In 1998 I and a business partner were working as sports psychologists with one of the top five Tour Professional Golfers in Europe. He turned out to be an eager early adopter of the positive psychology and neurobiology breakthroughs that were changing paradigms around then. His intelligent and committed exploitation of what we were sharing with him was extremely impressive, and gave him a very real edge over the competition who as yet were ignorant of what could be achieved. As a result, he went on to more than double his winnings in the subsequent season, shooting up in the world rankings as a result.
Eight years later I was working with another talented tour pro. A young man at the start of his career with internationally impressive statistics in the amateur game. He shared a manager with our 1998 client, and their manager rated him as every bit as good a ball striker. However he was not finding the transition into the professional game easy – in the amateur game he could rely on his raw talent to rise to the very top. Competition is an order of magnitude higher on the European Tour however and he was finding motivation a real challenge. We worked together for a while on exactly the same material as our 1998 client, updated by the intervening 8 years of research. Sadly this golfer could not bring himself to make the effort needed to master the new psychology, and I called it a day. He went on to lose his playing rights and dropped out of the European Tour for some years.
The contrast is stark. In 1998 one exceptionally talented pro used sports psychology to gain competitive advantage over other top player in the world and achieve global success. In 2006 another pro who was also more talented than 95% of the pros on tour decided not to adopt sports psychology and was not even able to keep up with lesser players who were using it. By 2006 sports psychology was main stream and the majority of tour pros were using it. Nowadays it is 100%.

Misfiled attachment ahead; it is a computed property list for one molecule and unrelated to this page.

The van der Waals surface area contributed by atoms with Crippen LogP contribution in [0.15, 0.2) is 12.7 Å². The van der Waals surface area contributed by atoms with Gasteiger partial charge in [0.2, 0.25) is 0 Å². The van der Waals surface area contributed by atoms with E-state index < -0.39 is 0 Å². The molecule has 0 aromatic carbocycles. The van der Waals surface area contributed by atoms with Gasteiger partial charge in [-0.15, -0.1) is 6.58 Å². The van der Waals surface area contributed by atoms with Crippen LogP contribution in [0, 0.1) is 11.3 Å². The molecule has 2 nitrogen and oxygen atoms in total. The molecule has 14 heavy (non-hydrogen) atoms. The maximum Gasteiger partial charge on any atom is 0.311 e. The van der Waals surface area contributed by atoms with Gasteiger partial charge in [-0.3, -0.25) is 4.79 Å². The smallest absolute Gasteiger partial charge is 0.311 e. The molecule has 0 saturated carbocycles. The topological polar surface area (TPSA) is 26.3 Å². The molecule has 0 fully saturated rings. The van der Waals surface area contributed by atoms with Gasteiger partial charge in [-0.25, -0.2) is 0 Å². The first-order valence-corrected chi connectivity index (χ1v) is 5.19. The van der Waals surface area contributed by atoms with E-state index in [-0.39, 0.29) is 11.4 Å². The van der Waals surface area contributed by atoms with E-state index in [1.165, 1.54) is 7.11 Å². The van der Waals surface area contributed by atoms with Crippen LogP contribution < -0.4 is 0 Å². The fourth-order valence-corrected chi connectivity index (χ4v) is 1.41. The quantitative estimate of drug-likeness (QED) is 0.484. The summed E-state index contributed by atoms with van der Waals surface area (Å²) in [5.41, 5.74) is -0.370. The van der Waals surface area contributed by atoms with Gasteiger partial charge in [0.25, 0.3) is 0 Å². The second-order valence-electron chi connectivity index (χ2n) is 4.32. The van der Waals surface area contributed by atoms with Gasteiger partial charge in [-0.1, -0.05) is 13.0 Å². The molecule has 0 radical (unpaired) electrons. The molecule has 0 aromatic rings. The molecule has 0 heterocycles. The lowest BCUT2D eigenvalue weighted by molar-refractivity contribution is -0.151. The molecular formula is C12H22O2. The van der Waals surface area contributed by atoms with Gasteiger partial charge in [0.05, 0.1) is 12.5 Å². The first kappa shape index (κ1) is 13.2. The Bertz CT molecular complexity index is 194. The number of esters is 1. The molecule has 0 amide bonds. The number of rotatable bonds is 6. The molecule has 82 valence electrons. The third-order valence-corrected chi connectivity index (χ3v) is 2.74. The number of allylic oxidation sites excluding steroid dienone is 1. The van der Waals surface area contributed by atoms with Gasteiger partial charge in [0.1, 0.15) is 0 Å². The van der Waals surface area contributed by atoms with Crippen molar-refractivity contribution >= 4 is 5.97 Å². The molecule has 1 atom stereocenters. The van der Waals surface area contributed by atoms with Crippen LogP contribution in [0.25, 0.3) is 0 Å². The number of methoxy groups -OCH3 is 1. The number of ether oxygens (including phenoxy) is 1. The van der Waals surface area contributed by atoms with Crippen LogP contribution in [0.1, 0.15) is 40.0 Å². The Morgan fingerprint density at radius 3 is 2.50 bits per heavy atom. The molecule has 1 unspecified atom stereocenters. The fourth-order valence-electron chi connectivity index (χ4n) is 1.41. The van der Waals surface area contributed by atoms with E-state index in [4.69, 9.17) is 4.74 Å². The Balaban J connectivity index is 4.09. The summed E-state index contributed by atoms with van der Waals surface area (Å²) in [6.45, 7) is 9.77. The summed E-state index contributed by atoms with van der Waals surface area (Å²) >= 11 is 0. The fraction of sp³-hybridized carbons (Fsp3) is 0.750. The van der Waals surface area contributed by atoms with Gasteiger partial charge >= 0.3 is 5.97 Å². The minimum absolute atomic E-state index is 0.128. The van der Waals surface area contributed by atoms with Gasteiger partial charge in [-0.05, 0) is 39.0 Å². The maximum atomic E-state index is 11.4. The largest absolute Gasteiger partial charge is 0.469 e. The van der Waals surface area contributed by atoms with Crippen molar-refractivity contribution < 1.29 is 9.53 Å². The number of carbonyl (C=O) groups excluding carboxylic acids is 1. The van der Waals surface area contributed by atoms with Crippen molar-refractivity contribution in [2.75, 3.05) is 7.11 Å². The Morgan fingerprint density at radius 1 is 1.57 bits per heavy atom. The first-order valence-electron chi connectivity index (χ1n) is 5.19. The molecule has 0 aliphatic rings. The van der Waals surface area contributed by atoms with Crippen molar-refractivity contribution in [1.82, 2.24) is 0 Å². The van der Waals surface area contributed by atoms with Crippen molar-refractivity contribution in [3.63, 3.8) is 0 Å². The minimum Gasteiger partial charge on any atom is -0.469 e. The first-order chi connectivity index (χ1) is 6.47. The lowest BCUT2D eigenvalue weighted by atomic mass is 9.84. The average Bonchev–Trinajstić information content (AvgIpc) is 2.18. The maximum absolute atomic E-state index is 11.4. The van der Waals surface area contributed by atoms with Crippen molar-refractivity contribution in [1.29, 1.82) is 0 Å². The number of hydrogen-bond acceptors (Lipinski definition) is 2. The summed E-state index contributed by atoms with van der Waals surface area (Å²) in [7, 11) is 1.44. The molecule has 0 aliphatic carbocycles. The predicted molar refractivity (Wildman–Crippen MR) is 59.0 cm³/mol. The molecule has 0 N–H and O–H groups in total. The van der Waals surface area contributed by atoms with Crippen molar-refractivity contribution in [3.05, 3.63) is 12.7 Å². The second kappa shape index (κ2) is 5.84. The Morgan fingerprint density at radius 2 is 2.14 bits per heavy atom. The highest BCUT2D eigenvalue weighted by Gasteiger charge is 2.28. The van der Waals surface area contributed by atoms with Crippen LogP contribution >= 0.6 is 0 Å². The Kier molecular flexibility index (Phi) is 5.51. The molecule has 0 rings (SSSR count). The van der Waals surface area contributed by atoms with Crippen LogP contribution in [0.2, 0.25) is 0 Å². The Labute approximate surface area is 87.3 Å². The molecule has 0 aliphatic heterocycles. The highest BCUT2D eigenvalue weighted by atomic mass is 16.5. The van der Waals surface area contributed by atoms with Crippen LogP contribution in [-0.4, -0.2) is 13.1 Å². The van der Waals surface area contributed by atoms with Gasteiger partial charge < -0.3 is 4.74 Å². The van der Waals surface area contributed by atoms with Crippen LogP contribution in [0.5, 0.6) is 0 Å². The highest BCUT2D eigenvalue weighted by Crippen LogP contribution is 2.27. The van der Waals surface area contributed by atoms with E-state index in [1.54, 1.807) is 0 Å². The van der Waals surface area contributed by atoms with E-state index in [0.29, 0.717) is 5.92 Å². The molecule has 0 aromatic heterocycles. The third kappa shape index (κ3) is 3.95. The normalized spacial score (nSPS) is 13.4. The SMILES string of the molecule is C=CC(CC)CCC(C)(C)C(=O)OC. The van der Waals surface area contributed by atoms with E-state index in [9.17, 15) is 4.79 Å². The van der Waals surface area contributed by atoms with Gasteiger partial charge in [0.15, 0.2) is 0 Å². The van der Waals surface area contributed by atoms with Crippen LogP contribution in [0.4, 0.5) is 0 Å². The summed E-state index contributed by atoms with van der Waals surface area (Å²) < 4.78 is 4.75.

The situation in business psychology is analogous. When I first started in 1997 positive psychology had not yet begun, neurobiology was still experimenting with neuroplasticity, and applied emotional intelligence was very new. The evidence we all now take for granted linking positivity and corporate performance did not exist. Fuelled by the outlandish claims of mid-century positive thinking adherents, there was widespread scepticism and mistrust in the corporate world of mind-brain science. Which gave early adopters of the emerging knowledge a very real performance advantage and many of our clients were able to steal a march on their competition.
Exactly as with sports psychology from 1998 to 2006, things are now completely reversed. The evidence has been out there for some time, and most business leaders are at least aware of it. Positive cultures have been part of how very conspicuous market disruptors have broken the mould. Middle management take it for granted that treating people well and caring for their happiness and wellbeing are essential.
What I’m saying is this. The days when positivity gave competitive advantage are waning. It is fast becoming a must-have just to keep pace with the competition. You should assume your competitors are doing everything they can to exploit the enormous potential of individual psychological development. Unless a company is on top of the area they now risk losing their playing rights just like my 2006 client, the equivalent in business being to find themselves leading a target not an acquirer.
There is still time. Not every board room has bought in yet. No-one knows how long that will last but please consider this. In 2000 when I founded my company no-one had heard of mindfulness, and most business leaders regarded techniques like visualisation as unproven at best if not as outright meaningless psychobabble. Now when I meet a new class of middle managers and ask for a show of hands as to who in the room has knowledge and experience of mindfulness and visualisation, I get a 90% positive response. Future senior leadership is all over this.
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